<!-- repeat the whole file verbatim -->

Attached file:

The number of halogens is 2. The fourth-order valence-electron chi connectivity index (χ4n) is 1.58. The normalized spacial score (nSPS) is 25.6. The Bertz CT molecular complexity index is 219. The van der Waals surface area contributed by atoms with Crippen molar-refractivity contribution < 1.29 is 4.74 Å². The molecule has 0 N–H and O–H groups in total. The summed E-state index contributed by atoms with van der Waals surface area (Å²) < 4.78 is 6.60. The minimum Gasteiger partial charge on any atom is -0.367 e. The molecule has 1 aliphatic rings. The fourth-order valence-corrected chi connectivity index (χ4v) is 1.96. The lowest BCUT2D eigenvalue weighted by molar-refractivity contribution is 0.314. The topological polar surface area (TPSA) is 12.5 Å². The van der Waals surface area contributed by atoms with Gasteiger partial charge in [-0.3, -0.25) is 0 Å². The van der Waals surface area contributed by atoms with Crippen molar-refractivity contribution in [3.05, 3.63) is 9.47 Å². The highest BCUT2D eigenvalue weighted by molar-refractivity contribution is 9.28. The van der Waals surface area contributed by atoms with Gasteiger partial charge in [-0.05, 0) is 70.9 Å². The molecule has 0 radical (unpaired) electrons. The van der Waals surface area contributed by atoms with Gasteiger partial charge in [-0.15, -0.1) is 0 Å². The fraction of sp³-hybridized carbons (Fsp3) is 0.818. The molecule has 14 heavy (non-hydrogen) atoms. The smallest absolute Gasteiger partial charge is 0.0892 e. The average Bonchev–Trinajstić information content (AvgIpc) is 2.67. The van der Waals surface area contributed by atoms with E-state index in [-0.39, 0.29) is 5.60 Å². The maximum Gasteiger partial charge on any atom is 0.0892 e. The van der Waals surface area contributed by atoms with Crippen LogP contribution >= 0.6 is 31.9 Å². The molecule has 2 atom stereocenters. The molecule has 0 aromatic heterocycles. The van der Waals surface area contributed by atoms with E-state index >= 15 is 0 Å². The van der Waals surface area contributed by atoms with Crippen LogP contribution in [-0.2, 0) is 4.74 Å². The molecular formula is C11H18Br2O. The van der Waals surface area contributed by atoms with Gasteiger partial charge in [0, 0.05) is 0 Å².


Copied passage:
The number of halogens is 2. The fourth-order valence-electron chi connectivity index (χ4n) is 1.58. The normalized spacial score (nSPS) is 25.6. The Bertz CT molecular complexity index is 219. The van der Waals surface area contributed by atoms with Crippen molar-refractivity contribution < 1.29 is 4.74 Å². The molecule has 0 N–H and O–H groups in total. The summed E-state index contributed by atoms with van der Waals surface area (Å²) < 4.78 is 6.60. The minimum Gasteiger partial charge on any atom is -0.367 e. The molecule has 1 aliphatic rings. The fourth-order valence-corrected chi connectivity index (χ4v) is 1.96. The lowest BCUT2D eigenvalue weighted by molar-refractivity contribution is 0.314. The topological polar surface area (TPSA) is 12.5 Å². The van der Waals surface area contributed by atoms with Gasteiger partial charge in [-0.3, -0.25) is 0 Å². The van der Waals surface area contributed by atoms with Crippen molar-refractivity contribution in [3.05, 3.63) is 9.47 Å². The highest BCUT2D eigenvalue weighted by molar-refractivity contribution is 9.28. The van der Waals surface area contributed by atoms with Gasteiger partial charge in [-0.05, 0) is 70.9 Å². The molecule has 0 radical (unpaired) electrons. The van der Waals surface area contributed by atoms with Gasteiger partial charge in [-0.15, -0.1) is 0 Å². The fraction of sp³-hybridized carbons (Fsp3) is 0.818. The molecule has 14 heavy (non-hydrogen) atoms. The smallest absolute Gasteiger partial charge is 0.0892 e. The average Bonchev–Trinajstić information content (AvgIpc) is 2.67. The van der Waals surface area contributed by atoms with E-state index in [-0.39, 0.29) is 5.60 Å². The maximum Gasteiger partial charge on any atom is 0.0892 e. The van der Waals surface area contributed by atoms with Crippen LogP contribution >= 0.6 is 31.9 Å². The molecule has 2 atom stereocenters. The molecule has 0 aromatic heterocycles. The van der Waals surface area contributed by atoms with E-state index >= 15 is 0 Å². The van der Waals surface area contributed by atoms with Crippen LogP contribution in [-0.2, 0) is 4.74 Å². The molecular formula is C11H18Br2O. The van der Waals surface area contributed by atoms with Gasteiger partial charge in [0, 0.05) is 0 Å².